`Plot`

typically accepts two dimension arguments. If one is supplied, then the elements get plotted corresponding to their index.

PLOT Linear plot.
PLOT(X,Y) plots vector Y versus vector X. If X or Y is a matrix,
then the vector is plotted versus the rows or columns of the matrix,
whichever line up. If X is a scalar and Y is a vector, disconnected
line objects are created and plotted as discrete points vertically at
X.

**PLOT(Y) plots the columns of Y versus their index.**
If Y is complex, PLOT(Y) is equivalent to PLOT(real(Y),imag(Y)).
In all other uses of PLOT, the imaginary part is ignored.

Various line types, plot symbols and colors may be obtained with
PLOT(X,Y,S) where S is a character string made from one element
from any or all the following 3 columns:

So since you need to provide both `x`

and `y`

separately, you could easily solve your problem like so:

```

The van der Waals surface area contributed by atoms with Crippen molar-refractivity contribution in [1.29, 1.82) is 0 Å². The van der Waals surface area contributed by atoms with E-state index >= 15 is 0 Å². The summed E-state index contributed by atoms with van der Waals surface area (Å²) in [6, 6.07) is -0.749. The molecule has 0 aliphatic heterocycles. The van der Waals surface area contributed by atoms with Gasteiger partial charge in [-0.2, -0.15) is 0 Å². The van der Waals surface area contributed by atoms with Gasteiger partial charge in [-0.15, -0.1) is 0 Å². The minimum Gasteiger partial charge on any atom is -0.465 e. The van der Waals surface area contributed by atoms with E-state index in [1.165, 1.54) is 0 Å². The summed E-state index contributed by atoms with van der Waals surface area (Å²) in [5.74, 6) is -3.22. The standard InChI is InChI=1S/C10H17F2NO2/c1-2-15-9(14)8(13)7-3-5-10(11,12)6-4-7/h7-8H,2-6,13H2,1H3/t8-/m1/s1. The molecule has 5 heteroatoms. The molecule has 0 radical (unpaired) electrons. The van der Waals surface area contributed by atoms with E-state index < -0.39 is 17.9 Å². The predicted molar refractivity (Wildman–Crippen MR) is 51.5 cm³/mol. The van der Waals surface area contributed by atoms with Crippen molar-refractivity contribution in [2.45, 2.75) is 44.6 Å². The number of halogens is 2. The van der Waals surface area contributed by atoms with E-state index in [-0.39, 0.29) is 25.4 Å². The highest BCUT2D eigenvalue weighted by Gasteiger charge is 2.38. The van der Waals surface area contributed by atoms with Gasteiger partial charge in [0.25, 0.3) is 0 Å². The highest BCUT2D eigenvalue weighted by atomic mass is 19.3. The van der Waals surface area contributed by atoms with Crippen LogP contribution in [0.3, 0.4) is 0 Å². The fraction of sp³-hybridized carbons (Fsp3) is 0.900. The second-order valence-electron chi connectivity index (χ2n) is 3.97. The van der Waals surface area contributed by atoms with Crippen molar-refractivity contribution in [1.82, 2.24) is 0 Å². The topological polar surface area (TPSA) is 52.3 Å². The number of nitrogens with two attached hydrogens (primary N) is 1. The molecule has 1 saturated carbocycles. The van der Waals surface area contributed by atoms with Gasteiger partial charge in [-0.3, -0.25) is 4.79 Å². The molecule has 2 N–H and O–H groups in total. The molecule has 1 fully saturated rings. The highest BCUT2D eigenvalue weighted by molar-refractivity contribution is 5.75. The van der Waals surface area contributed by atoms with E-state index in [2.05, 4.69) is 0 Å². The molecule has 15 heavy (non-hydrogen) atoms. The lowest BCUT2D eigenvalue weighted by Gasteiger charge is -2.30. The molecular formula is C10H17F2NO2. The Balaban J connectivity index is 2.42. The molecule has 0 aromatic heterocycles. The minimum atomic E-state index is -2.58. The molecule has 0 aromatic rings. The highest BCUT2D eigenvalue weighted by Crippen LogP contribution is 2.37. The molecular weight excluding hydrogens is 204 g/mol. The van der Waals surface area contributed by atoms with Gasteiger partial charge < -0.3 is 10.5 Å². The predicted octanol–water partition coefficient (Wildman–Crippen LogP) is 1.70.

circles = [1 1; 2 1; 2 2; 2 3; 2 4; 3 2; 3 3; 4 1; 4 2; 4 3];
crosses = [1 2; 1 3; 1 4; 2 5; 3 4; 3 5; 4 4; 5 1; 5 2; 5 3];
plot(circles(:, 1), circles(:, 2), 'ro');
hold on
plot(crosses(:, 1), crosses(:, 2), 'b+');
hold off;
axis([0,6,0,6]);
```

**This solution is defining the x and y dimensions explicitly**, so there should not be such a confusion with the plot and it will generate it exactly as you would like it to be.

`plot`

, calling`plot`

with one input matrix plots the entire matrix as`y`

values, where the`x`

value is the linear index of the data point. If you remove the`axis`

call you will see this reflected in your plot. – excaza Nov 3 '15 at 13:55